here to see if you could receive him, not according to his rank, but as
a plain guest, with the name of Thomas Williams; for there are those
about who might be meddlesome, and His Majesty can only tarry for two
or three days, waiting for a message from the Scots generals, to be
brought by a trusty hand. I had feared that His Majesty would have
overtaken me, for my horse cast a shoe, and came limping along for a
mile or more, till at the smithy yonder by the roadside I found a
Bring my dear friend Mr. Thomas Williams on with you, said Sir
Christopher loudly, as the door opened and a serving man came out; he
shall be welcome for old times' sake when we were at college together,
and tell him I will not have him put up at the inn while there is a bed
and a bottle at Stolham Manor.
Now neither Sir Christopher nor this visitor, who was the King's
Groom of the Chamber, knew that the King, hearing the sound of horsemen
behind him, had ridden past and turned down a bye-road, which all the
same led him to Stolham; still less did they imagine that he was
actually in the old manor house while they were talking there in the
hall; because they had no notion of what had happened in the room where
Mistress Dorothy was twanging the lyre, and the two young cousins were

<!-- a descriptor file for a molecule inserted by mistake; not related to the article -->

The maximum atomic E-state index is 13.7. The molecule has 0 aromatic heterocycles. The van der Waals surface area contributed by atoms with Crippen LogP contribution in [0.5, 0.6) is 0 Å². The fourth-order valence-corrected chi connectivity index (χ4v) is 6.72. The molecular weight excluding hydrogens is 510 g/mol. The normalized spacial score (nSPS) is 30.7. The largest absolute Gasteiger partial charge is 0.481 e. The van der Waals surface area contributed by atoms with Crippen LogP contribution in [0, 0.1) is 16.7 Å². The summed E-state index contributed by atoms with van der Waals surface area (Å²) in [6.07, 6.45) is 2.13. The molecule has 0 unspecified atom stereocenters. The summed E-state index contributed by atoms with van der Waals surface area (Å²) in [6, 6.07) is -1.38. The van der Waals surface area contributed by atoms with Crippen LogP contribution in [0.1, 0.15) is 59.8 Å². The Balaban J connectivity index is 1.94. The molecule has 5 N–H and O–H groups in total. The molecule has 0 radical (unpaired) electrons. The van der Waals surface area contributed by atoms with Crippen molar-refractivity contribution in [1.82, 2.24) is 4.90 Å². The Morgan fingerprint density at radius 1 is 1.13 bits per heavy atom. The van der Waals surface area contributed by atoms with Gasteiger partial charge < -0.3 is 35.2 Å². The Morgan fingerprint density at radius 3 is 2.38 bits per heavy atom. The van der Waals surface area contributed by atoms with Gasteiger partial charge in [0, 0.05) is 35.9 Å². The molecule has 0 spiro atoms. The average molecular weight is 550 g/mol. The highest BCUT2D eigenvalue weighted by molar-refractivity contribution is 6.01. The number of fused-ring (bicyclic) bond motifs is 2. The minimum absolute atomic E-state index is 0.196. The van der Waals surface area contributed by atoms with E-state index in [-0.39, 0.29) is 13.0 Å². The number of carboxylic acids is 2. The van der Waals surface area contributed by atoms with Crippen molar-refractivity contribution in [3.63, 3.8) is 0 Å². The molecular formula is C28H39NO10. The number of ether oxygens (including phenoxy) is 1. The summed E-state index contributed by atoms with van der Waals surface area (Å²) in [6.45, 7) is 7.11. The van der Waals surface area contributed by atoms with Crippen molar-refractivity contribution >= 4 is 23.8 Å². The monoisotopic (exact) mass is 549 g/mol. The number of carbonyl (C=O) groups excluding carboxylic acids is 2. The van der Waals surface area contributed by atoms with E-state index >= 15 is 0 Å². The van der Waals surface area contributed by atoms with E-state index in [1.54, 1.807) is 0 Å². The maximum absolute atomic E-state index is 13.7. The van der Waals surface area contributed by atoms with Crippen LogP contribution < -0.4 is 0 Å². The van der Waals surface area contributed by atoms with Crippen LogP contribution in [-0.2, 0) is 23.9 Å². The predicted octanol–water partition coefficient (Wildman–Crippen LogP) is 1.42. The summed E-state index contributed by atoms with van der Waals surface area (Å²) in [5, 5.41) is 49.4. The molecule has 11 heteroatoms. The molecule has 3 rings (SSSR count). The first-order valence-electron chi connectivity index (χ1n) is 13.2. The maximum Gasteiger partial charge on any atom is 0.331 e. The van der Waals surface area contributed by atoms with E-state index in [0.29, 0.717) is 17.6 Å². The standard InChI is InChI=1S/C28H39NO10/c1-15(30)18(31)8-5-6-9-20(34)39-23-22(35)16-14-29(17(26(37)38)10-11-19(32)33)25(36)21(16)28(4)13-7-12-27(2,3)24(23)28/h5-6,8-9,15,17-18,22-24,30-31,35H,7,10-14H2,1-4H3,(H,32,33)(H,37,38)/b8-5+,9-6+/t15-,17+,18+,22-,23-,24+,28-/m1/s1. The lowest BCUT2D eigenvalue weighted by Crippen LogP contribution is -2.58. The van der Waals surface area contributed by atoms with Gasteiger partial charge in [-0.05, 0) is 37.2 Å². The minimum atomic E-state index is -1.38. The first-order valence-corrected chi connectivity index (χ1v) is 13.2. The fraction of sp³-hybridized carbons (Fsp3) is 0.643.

footing to the tune of Valparaiso Bay.
While the children were in the very midst of a figure and Dick was
snapping his fingers, and Cicely was making the grand chasse,
Mistress Dorothy, glancing up from her music towards the window, had
seen a pale face looking through the pane. She was not a woman to
scream or to faint, for she was a quiet, staid, middle-aged person of
much experience, and had lived in London, where she went to Court more
than once with Sir Christopher and her kinswoman Dame Burroughs; so she
kept on playing, and walked a little nearer to the window. The man who
was outsidefor it was a man, and he had climbed the angle of the
wall, and now sat amidst the ivy close to the window-sillbeckoned to
her, and as she advanced opened the breast of his coat, and showed a
great jewel fastened with a gold chain under his vest.
Another moment, and she had unfastened the window, and he had raised
himself to the sill and come in. He was dressed like a servant,a